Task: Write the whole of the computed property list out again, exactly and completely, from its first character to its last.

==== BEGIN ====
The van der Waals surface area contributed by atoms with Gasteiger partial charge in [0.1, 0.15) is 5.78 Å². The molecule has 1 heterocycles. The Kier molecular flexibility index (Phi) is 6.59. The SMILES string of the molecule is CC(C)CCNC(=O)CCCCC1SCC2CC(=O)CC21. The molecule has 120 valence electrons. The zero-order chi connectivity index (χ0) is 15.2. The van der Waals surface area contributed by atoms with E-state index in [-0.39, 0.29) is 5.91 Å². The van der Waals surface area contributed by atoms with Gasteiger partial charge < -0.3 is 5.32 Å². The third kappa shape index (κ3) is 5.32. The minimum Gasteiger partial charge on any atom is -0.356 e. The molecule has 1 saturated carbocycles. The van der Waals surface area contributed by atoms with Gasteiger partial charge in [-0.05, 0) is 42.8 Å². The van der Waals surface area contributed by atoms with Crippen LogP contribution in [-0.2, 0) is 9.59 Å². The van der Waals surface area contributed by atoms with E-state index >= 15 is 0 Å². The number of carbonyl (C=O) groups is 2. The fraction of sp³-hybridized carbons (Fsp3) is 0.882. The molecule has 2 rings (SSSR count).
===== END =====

The van der Waals surface area contributed by atoms with Gasteiger partial charge in [0.1, 0.15) is 5.78 Å². The molecule has 1 heterocycles. The Kier molecular flexibility index (Phi) is 6.59. The SMILES string of the molecule is CC(C)CCNC(=O)CCCCC1SCC2CC(=O)CC21. The molecule has 120 valence electrons. The zero-order chi connectivity index (χ0) is 15.2. The van der Waals surface area contributed by atoms with E-state index in [-0.39, 0.29) is 5.91 Å². The van der Waals surface area contributed by atoms with Gasteiger partial charge < -0.3 is 5.32 Å². The third kappa shape index (κ3) is 5.32. The minimum Gasteiger partial charge on any atom is -0.356 e. The molecule has 1 saturated carbocycles. The van der Waals surface area contributed by atoms with Gasteiger partial charge in [-0.05, 0) is 42.8 Å². The van der Waals surface area contributed by atoms with Crippen LogP contribution in [-0.2, 0) is 9.59 Å². The van der Waals surface area contributed by atoms with E-state index >= 15 is 0 Å². The number of carbonyl (C=O) groups is 2. The fraction of sp³-hybridized carbons (Fsp3) is 0.882. The molecule has 2 rings (SSSR count).